At the end of the day, Friedman jettisoned the gold standard for a remarkable statist reason. Just as Keynes had been, he was afflicted with the economist’s ambition to prescribe the route to higher national income and prosperity and the intervention tools and recipes that would deliver it. The only difference was that Keynes was originally and primarily a fiscalist, whereas Friedman had seized upon open market operations by the central bank as the route to optimum aggregate demand and national income. The greatest untoward consequence of the closet statism implicit in Friedman’s monetary theories, however, is that it put him squarely in opposition to the vision of the Fed’s founders. As has been seen, Carter Glass and Professor Willis assigned to the Federal Reserve System the humble mission of passively liquefying the good collateral of commercial banks when they presented it. Consequently, the difference between a “banker’s bank” running a discount window service and a central bank engaged in continuous open market operations was fundamental and monumental. In short, the committee of twelve wise men and women unshackled by Friedman’s plan for floating paper dollars would always find reasons to buy government debt, thereby laying the foundation for fiscal deficits without tears.
How bad is the situation? Quite bad. As as of last night, courtesy of SMRA, we know that the amount of ten-year equivalents held by the Fed increased to $1.608 trillion from $1.606 trillion in the prior week, which reduces the amount available to the private sector to $3.603 trillion from $3.636 trillion in the prior week. There were $5.211 trillion ten-year equivalents outstanding, down from $5.242 trillion in the prior week. After the Treasury issuance, maturing securities, rising interest rates, and Fed operations during the week, the Fed owned about 30.86% of the total outstanding ten year equivalents. This is above the 30.63% from the prior week, and the percentage of ten-year equivalents available to the private sector decreased to 69.14% from 69.37% in the prior week.
Gold has gone down Friday to under $1, 200 an ounce and that means it’s reached its lowest point for the past three years. Worse than that: it’s been the worst quarterly performance for gold for 45 years!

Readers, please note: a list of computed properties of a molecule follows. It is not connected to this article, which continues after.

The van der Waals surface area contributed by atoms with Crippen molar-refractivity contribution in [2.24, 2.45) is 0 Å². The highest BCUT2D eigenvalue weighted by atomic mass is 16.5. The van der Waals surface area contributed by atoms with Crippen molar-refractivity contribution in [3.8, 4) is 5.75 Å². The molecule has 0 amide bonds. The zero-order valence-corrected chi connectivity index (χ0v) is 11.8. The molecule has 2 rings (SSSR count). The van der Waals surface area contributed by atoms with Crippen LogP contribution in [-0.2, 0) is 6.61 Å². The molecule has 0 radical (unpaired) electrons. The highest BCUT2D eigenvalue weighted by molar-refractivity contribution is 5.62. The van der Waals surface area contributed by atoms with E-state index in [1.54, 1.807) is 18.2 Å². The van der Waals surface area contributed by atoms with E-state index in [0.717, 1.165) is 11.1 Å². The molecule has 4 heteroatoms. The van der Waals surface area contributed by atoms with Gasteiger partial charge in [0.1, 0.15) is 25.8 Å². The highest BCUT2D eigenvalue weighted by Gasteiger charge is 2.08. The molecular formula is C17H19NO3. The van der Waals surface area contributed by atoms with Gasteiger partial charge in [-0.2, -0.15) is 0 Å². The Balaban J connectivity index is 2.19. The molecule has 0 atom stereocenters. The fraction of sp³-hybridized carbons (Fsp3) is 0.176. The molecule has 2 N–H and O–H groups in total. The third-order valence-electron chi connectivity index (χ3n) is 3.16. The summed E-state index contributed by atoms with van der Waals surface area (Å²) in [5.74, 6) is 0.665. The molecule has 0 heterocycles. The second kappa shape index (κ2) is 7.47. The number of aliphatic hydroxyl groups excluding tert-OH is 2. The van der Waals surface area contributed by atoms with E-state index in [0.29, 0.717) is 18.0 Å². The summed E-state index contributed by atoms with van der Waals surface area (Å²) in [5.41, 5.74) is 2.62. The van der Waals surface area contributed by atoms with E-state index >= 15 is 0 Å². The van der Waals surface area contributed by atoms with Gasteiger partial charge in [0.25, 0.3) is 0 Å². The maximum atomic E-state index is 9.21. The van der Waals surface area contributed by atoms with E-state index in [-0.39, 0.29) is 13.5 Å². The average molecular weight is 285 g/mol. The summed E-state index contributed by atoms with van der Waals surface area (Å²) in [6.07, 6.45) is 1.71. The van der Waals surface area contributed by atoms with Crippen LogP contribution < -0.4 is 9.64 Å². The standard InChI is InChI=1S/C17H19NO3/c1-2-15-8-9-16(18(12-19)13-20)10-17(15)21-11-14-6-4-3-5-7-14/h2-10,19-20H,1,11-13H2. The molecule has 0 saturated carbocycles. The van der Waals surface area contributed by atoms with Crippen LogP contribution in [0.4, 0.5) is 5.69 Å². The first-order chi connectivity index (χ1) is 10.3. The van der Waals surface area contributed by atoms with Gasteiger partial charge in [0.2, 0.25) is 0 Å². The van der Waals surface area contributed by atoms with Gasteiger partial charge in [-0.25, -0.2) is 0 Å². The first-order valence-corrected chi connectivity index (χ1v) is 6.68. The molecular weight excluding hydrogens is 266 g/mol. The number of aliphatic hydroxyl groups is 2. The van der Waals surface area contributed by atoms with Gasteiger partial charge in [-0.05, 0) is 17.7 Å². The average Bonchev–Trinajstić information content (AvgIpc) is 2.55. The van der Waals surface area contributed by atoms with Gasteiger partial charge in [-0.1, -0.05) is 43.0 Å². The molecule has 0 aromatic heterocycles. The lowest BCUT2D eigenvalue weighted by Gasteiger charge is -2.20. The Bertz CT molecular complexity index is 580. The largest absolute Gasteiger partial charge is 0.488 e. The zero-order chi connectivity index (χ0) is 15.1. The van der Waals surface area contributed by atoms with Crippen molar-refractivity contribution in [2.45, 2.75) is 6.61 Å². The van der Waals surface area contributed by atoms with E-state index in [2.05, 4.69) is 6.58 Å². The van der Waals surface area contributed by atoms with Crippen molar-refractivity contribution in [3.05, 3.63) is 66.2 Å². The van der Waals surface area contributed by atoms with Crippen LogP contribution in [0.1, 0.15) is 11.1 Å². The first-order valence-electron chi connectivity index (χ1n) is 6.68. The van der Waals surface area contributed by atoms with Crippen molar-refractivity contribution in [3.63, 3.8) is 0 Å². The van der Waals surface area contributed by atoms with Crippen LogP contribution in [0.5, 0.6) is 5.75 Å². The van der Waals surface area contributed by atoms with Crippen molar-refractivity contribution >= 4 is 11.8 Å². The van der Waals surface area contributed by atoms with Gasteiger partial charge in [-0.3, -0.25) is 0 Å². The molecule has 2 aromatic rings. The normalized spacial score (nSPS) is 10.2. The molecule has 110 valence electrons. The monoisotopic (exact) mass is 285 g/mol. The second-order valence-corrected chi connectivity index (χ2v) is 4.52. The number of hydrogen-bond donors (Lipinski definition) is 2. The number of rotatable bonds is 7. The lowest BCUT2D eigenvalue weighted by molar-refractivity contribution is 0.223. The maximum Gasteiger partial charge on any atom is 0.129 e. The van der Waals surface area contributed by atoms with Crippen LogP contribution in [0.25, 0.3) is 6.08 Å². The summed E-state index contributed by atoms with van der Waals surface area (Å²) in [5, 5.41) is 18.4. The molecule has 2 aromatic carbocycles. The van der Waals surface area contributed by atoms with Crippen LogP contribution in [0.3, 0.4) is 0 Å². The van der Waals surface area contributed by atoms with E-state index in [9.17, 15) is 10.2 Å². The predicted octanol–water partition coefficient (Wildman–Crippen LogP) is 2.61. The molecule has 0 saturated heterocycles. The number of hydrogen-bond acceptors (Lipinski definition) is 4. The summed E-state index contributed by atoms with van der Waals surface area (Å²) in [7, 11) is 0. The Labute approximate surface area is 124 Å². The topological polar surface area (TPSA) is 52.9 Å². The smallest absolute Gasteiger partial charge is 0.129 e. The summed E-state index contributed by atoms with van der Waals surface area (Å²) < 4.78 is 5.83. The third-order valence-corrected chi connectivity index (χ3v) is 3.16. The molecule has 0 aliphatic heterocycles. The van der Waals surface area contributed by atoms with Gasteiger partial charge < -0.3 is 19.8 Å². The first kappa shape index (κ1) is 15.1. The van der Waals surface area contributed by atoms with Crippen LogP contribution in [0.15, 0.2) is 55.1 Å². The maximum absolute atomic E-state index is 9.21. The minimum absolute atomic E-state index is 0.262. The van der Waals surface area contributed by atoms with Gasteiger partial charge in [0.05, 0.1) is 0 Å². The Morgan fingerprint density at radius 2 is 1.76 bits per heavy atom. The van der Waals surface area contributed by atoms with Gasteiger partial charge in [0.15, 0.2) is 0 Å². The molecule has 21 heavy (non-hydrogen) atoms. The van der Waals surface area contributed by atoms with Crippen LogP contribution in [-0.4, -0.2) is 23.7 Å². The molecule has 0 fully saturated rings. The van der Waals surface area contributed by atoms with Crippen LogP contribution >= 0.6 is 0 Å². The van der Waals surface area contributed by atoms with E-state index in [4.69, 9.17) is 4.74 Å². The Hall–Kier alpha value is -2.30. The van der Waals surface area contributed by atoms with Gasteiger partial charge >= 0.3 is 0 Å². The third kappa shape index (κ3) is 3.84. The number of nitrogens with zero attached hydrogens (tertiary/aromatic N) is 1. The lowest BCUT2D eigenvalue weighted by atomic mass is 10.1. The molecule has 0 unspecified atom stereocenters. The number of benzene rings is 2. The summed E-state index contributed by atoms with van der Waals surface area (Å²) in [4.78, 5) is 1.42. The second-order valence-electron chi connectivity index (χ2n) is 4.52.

The late 20th century was a jam-packed time for stock-market crashes that would change, shape and alter our lives in so many ways.
The Federal Reserve has had $1.2 million swiped from a flight somewhere between Switzerland, the land of secret banking, and New York City. Now, in the ranking of thefts that have taken place in history, this one seems like it is rather untimely! Has anybody seen Ben Bernanke lately?
It was bound to happen some might say. We were warned! Chinese banks have stopped lending due to pressure from liquidity deposits. Some branches of the Bank of China and the Industrial and Commercial Bank of China have issued statements in which they announce that they are halting lending for a temporary period.
The Financial Times has revealed that Italy is facing losses of €8 billion due to derivative contracts that were taken out in the 1990s and that were restructured during the Eurozone crisis.
Jean-Claude Trichet, the former head of the European Central Bank, in an interview with CNBC stated that there was only so much that central banks could do to save the economic situation at the present time.
What magic Chinese rabbit has been pulled out of the hat now?
China’s central bank issued a statement that the Chinese banking system had liquidity levels that were “reasonable” today. There by hangs a tale. ‘Reasonable’ is that which may fairy and properly be required of an individual (a case of prudent action observed under a set of given circumstances).
Both the U.S. and China are now attempting to deflate asset bubbles. The former is likely to have second thoughts while the latter isn't.
Europe is a disaster-zone. Here’s the round-up of what’s going wrong right now. The longest day? It would have been a long day, whatever happened, so you might as well enjoy it.
As if the Greeks don’t have enough to deal with right now with their country cut off from the benefits of a national television and radio station. What is it they say in the UK? Something like ‘when it rains it pours’.
There was a time when portfolio insurance guaranteed that events like Black Monday would never happen. Then Black Monday happened precisely due to portfolio insurance. Some years later, the credit-driven housing boom made modeling of declining home prices at rating agencies (and everywhere else) redundant. Then the (first) housing and credit bubble popped leading to the biggest housing market crash in US history. Fast forward to today, when ETFs were supposed to be the "greatest thing since sliced bread" and providing an ultra-low cost alternative to mutual fund and other market exposure "for the people", were supposed to revolutionize investing. Until days like yesterday. To wit from the FT: "The losses for ETFs today were far beyond what the most sophisticated financial risk models could have predicated for worst-case scenarios," said Bryce James, president of Smart Portfolio, which provides ETF asset allocation models.
Dive! Take cover! Or, at least, hold on to your pants in the scramble. The Chinese bubble has just burst. It looks like the world is going to have egg on its face and elsewhere as Chinese banks are scrambling to get the hands on cash.